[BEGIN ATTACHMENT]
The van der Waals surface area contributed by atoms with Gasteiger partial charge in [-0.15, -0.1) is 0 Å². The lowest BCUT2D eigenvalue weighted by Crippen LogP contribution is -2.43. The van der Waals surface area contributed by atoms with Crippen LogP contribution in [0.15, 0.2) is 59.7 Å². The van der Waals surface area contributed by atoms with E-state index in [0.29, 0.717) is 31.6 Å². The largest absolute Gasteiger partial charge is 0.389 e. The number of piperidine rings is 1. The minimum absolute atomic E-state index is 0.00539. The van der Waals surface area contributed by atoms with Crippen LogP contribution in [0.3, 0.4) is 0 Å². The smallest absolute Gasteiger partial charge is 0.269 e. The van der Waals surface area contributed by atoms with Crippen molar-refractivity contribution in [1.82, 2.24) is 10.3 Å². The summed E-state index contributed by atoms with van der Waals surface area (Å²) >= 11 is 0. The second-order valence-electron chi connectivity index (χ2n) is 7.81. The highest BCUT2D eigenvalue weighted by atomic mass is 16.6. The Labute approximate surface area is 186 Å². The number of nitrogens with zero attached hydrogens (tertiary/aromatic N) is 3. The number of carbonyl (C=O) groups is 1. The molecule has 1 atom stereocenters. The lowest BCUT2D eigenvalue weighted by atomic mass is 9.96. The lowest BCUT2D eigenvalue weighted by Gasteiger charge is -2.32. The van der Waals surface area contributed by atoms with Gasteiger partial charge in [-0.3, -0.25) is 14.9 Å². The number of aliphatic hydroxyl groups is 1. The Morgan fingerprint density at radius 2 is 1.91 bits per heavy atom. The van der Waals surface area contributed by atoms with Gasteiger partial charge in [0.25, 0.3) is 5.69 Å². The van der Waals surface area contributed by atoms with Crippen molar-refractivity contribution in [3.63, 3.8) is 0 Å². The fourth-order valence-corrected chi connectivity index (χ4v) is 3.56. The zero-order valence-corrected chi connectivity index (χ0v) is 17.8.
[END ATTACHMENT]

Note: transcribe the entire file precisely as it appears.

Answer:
The van der Waals surface area contributed by atoms with Gasteiger partial charge in [-0.15, -0.1) is 0 Å². The lowest BCUT2D eigenvalue weighted by Crippen LogP contribution is -2.43. The van der Waals surface area contributed by atoms with Crippen LogP contribution in [0.15, 0.2) is 59.7 Å². The van der Waals surface area contributed by atoms with E-state index in [0.29, 0.717) is 31.6 Å². The largest absolute Gasteiger partial charge is 0.389 e. The number of piperidine rings is 1. The minimum absolute atomic E-state index is 0.00539. The van der Waals surface area contributed by atoms with Crippen LogP contribution in [0.3, 0.4) is 0 Å². The smallest absolute Gasteiger partial charge is 0.269 e. The van der Waals surface area contributed by atoms with Crippen molar-refractivity contribution in [1.82, 2.24) is 10.3 Å². The summed E-state index contributed by atoms with van der Waals surface area (Å²) >= 11 is 0. The second-order valence-electron chi connectivity index (χ2n) is 7.81. The highest BCUT2D eigenvalue weighted by atomic mass is 16.6. The Labute approximate surface area is 186 Å². The number of nitrogens with zero attached hydrogens (tertiary/aromatic N) is 3. The number of carbonyl (C=O) groups is 1. The molecule has 1 atom stereocenters. The lowest BCUT2D eigenvalue weighted by atomic mass is 9.96. The lowest BCUT2D eigenvalue weighted by Gasteiger charge is -2.32. The van der Waals surface area contributed by atoms with Gasteiger partial charge in [-0.3, -0.25) is 14.9 Å². The number of aliphatic hydroxyl groups is 1. The Morgan fingerprint density at radius 2 is 1.91 bits per heavy atom. The van der Waals surface area contributed by atoms with Gasteiger partial charge in [0.25, 0.3) is 5.69 Å². The van der Waals surface area contributed by atoms with Crippen molar-refractivity contribution in [3.63, 3.8) is 0 Å². The fourth-order valence-corrected chi connectivity index (χ4v) is 3.56. The zero-order valence-corrected chi connectivity index (χ0v) is 17.8.